From: Sebastian Gniazdowski @ 2019-12-30 20:20 UTC (permalink / raw)
  To: Roman Perepelitsa; +Cc: Zsh hackers list, Daniel Shahaf

On Mon, 30 Dec 2019 at 21:01, Roman Perepelitsa
<roman.perepelitsa@gmail.com> wrote:
> They do with the latest patch for (S) from Daniel:
>
> > With tt(%) or tt(%%), search for the match that starts closest to the end of
> > the string
>
> This means that ${(S)str%%X##} is going to find a match that starts
> closest to the end of the string and remove it. X## matches one or
> move X characters. We go backwards one character at a time until X##
> matches. The first match starts at str[-2] and the match is X, so X
> gets removed. This seems clear from the docs.

Ok, this does seem to capture the issue.

> I think it would be beneficial to specify that with ${(S)str##pattern}
> the first attempted match starts at str[-1] and that no attempt is
> made to check if the empty string (the ultimate shortest suffix)
> matches. I think you or someone else has recently raised this point as
> this seems inconsistent. It's surprising to me that both ${str#*} and
> ${(S)str%*} expand to $str while ${(S)str%%*} doesn't.

Also, ${str%*} doesn't expand to $str, which seems to be a bug? Is it
a different uncover of the one from users/22600?


--
Sebastian Gniazdowski
News: https://twitter.com/ZdharmaI
IRC: https://kiwiirc.com/client/chat.freenode.net:+6697/#zplugin
Blog: http://zdharma.org

^ permalink raw reply	[flat|nested] 22+ messages in thread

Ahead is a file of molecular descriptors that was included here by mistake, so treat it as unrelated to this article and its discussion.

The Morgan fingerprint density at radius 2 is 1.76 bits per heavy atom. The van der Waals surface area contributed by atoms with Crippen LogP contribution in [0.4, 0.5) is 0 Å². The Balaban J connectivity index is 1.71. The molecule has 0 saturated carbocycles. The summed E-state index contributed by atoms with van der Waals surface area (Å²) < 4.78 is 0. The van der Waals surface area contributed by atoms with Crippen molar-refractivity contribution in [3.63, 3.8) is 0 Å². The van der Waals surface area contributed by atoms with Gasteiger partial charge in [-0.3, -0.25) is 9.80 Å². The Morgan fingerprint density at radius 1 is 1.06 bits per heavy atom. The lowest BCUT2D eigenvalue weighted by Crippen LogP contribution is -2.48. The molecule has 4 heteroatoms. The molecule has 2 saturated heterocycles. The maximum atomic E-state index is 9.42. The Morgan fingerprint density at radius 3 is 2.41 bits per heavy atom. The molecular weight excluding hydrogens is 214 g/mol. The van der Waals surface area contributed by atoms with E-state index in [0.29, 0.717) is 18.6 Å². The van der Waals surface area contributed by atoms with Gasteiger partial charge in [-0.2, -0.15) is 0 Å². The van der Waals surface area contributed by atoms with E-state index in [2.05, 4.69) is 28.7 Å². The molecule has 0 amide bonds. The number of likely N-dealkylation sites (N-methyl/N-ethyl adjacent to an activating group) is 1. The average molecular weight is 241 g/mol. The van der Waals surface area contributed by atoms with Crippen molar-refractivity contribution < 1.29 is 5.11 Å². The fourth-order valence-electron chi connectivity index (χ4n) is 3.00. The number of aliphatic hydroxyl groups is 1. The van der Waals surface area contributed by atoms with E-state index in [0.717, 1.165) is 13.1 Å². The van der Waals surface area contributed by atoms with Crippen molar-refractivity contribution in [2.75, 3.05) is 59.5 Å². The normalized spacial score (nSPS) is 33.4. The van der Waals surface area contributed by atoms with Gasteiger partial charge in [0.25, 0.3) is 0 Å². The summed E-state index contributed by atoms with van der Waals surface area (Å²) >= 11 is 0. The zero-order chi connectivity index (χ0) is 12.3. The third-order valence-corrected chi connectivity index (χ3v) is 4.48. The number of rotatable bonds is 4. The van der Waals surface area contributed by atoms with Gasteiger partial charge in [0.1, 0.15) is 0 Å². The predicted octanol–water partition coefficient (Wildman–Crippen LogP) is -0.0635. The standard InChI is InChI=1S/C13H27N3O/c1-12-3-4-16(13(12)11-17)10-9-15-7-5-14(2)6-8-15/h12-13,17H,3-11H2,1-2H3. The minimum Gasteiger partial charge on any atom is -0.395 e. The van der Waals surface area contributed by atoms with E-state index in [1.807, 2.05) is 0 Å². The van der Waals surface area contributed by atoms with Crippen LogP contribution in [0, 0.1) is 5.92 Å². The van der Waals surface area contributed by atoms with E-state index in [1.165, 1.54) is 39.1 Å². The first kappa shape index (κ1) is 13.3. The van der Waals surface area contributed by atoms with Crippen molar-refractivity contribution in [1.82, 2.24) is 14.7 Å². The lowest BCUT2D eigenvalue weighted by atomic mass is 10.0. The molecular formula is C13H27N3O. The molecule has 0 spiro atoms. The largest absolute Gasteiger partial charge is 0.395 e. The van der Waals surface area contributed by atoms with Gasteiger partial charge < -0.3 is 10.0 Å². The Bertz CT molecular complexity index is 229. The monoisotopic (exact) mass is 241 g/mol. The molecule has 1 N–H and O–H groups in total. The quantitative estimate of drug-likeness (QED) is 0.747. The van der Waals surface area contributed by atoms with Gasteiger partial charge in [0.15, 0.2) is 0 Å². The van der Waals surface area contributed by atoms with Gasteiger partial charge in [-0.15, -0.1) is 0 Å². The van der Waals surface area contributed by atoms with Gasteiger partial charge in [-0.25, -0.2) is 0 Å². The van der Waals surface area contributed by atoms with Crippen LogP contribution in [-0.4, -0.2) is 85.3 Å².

* ${(S)%%*} doesn't match the empty string (was: Re: [PATCH] zshexpn: Expand documentation of (S) (was: Re: [Bug] S-flag imposes non-greedy match where it shouldn't))
  2019-12-30 20:20                           ` Sebastian Gniazdowski
@ 2019-12-30 21:24                             ` Daniel Shahaf
  2019-12-30 21:44                               ` Roman Perepelitsa
  2019-12-30 22:34                               ` Peter Stephenson
  2019-12-30 21:40                             ` [PATCH] zshexpn: Expand documentation of (S) (was: Re: [Bug] S-flag imposes non-greedy match where it shouldn't) Roman Perepelitsa
  1 sibling, 2 replies; 22+ messages in thread
From: Daniel Shahaf @ 2019-12-30 21:24 UTC (permalink / raw)
  To: zsh-workers

Sebastian Gniazdowski wrote on Mon, Dec 30, 2019 at 21:20:34 +0100:
> On Mon, 30 Dec 2019 at 21:01, Roman Perepelitsa
> <roman.perepelitsa@gmail.com> wrote:
> > I think it would be beneficial to specify that with ${(S)str##pattern}
> > the first attempted match starts at str[-1] and that no attempt is
> > made to check if the empty string (the ultimate shortest suffix)
> > matches. I think you or someone else has recently raised this point as